Term: Brown County [origin of place name]
Definition: one of the first three counties created in 1818 by Michigan territorial governor Lewis Cass; its seat was at Green Bay.
Brown County was named for Major-General Jacob Brown of the United States Army (Gannett, Place Names, p. 33; Wis. Hist. Colls., i, p. 112). General Brown (1775-1828), born in Pennsylvania, was a successful leader in the War of 1812-15. At its close he retained the command of the Northern division, and in 1821 was made general-in-chief of the army. He died at Washington, D.C.
Description from John W. Hunt's 1853 Wisconsin Gazetteer: "BROWN, County, is bounded on the north by Oconto, on the east by Kewaunee, on the south by Manitowoc, and on the west by Outagamie, and a portion of Oconto. It derived its name from General Brown, commander-in-chief of the army, and was originally organized by an act of the legislative council of the Territory of Michigan, approved 16th October, 1818, and then included all of the territory of the present state of Wisconsin, east of a line drawn due north from the northern boundary of Illinois, through the middle of the Portage be tween the Fox and Wisconsin rivers. Its limits have been decreased from time to time, until at present it contains only fourteen and a half townships, being 21 by 24 miles square, with an addition of 3 by 6 miles to its northwestern corner. ¿ Its streams are: Fox, (Neenah), Manitoo, (or East), Ashwabena and Big Suamico rivers, and Duck creek. The soil is better adapted to grazing than the raising of grain, although it produces good crops of wheat, rye, oats, potatoes, &c. The surface is mostly level or slightly undulating, with but little swamp or waste land. It is mostly heavily timbered, with maple, beech, birch, &c., interspersed with pine and a good proportion of hemlock. ¿ The population in 1825 was 952; 1830, 964; 1836, 2,706; 1838, 3,081; 1840, 2,107; 1842, 2,146; 1846, 2,632; 1847, 2,914; 1850, 6,222. Farms, 267; manufactories, 23; and dwellings, 1,005. It must be borne in mind that new counties were established from the county of Brown, between nearly every taking of the census, and that the foregoing table, so far as showing the increase of population is concerned, is a very unsatisfactory one."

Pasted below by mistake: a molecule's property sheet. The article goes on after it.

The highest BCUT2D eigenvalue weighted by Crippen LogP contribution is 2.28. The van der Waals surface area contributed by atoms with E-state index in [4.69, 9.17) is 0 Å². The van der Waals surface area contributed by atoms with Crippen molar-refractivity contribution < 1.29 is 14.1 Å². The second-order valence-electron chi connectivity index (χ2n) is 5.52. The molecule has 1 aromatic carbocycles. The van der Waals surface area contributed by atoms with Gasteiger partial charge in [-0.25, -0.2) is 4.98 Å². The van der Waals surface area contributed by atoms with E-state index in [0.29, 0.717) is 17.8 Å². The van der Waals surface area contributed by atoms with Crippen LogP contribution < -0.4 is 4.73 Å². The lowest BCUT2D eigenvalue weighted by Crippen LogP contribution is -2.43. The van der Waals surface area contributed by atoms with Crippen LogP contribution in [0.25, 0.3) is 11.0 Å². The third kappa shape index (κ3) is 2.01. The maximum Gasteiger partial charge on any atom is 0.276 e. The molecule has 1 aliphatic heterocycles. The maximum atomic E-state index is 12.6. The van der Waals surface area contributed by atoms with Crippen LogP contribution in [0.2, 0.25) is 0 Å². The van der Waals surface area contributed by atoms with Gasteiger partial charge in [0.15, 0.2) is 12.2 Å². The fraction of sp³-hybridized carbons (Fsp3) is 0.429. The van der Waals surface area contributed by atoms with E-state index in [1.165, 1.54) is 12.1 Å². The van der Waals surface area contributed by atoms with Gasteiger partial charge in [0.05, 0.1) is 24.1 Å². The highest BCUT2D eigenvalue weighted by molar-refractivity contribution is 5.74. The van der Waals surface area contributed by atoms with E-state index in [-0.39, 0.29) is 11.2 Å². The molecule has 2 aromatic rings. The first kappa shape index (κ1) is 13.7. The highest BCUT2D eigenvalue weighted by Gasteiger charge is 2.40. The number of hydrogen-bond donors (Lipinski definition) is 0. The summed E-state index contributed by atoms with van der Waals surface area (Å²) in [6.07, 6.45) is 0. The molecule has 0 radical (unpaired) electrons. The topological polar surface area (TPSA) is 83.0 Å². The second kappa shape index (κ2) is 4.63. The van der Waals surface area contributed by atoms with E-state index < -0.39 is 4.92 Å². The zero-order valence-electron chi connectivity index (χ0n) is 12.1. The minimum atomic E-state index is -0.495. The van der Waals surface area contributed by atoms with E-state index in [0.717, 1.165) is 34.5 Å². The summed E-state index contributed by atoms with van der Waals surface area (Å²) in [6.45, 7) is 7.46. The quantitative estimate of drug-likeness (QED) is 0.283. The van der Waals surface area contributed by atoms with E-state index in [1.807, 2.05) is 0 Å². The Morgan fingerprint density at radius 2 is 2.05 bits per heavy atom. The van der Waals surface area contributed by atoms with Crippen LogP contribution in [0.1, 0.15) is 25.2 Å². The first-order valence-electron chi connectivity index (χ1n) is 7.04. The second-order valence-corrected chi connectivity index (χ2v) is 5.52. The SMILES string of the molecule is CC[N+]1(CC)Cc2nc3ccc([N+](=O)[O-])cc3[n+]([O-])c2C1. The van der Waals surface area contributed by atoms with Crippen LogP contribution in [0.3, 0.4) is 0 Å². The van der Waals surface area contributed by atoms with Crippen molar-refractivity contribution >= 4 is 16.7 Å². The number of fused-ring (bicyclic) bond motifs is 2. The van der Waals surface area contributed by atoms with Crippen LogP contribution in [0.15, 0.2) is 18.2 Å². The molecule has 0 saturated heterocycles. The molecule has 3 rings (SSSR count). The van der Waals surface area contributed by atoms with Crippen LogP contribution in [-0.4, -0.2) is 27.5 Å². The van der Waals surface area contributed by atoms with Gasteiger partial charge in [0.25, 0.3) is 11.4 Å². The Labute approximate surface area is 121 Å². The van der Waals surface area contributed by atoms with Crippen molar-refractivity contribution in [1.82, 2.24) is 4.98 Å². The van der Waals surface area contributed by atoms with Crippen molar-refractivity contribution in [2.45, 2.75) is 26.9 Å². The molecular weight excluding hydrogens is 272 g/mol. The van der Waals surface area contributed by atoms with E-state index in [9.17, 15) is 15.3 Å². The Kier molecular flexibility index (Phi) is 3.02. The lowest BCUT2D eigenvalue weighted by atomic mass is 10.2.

[Source: Kellogg, Louise Phelps. "Derivation of County Names" in Proceedings of the State Historical Society of Wisconsin for 1909, pages 219-231.]